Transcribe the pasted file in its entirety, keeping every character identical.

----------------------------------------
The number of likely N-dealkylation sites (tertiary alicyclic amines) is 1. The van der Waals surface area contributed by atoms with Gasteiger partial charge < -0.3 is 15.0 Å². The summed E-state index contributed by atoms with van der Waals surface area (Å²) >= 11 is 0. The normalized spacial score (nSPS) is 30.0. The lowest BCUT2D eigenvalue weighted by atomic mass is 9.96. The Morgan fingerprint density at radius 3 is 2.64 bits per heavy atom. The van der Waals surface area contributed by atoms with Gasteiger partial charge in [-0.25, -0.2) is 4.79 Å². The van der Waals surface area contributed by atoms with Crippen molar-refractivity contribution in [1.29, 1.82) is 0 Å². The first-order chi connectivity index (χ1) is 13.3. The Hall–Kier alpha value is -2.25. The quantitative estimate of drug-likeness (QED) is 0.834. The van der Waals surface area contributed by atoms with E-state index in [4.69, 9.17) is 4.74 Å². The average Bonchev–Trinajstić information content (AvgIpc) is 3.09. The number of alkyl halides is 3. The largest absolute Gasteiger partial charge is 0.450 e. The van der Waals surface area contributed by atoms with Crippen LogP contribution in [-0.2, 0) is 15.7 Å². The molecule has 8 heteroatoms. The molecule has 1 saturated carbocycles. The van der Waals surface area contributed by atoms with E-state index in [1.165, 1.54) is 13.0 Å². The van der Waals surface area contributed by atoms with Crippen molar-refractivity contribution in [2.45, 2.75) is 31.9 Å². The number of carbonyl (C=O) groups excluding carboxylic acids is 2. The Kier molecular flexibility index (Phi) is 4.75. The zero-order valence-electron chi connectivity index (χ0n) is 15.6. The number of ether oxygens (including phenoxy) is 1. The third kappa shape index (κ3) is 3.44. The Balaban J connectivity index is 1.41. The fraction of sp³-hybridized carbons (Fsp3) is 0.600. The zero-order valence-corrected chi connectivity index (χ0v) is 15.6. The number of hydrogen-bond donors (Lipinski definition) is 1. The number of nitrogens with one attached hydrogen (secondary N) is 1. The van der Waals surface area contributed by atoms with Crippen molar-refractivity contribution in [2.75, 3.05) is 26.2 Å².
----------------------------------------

The number of likely N-dealkylation sites (tertiary alicyclic amines) is 1. The van der Waals surface area contributed by atoms with Gasteiger partial charge < -0.3 is 15.0 Å². The summed E-state index contributed by atoms with van der Waals surface area (Å²) >= 11 is 0. The normalized spacial score (nSPS) is 30.0. The lowest BCUT2D eigenvalue weighted by atomic mass is 9.96. The Morgan fingerprint density at radius 3 is 2.64 bits per heavy atom. The van der Waals surface area contributed by atoms with Gasteiger partial charge in [-0.25, -0.2) is 4.79 Å². The van der Waals surface area contributed by atoms with Crippen molar-refractivity contribution in [1.29, 1.82) is 0 Å². The first-order chi connectivity index (χ1) is 13.3. The Hall–Kier alpha value is -2.25. The quantitative estimate of drug-likeness (QED) is 0.834. The van der Waals surface area contributed by atoms with E-state index in [4.69, 9.17) is 4.74 Å². The average Bonchev–Trinajstić information content (AvgIpc) is 3.09. The number of alkyl halides is 3. The largest absolute Gasteiger partial charge is 0.450 e. The van der Waals surface area contributed by atoms with Crippen LogP contribution in [-0.2, 0) is 15.7 Å². The molecule has 8 heteroatoms. The molecule has 1 saturated carbocycles. The van der Waals surface area contributed by atoms with E-state index in [1.165, 1.54) is 13.0 Å². The van der Waals surface area contributed by atoms with Crippen molar-refractivity contribution in [2.45, 2.75) is 31.9 Å². The number of carbonyl (C=O) groups excluding carboxylic acids is 2. The Kier molecular flexibility index (Phi) is 4.75. The zero-order valence-electron chi connectivity index (χ0n) is 15.6. The number of ether oxygens (including phenoxy) is 1. The third kappa shape index (κ3) is 3.44. The Balaban J connectivity index is 1.41. The fraction of sp³-hybridized carbons (Fsp3) is 0.600. The zero-order valence-corrected chi connectivity index (χ0v) is 15.6. The number of hydrogen-bond donors (Lipinski definition) is 1. The number of nitrogens with one attached hydrogen (secondary N) is 1. The van der Waals surface area contributed by atoms with Crippen molar-refractivity contribution in [2.75, 3.05) is 26.2 Å².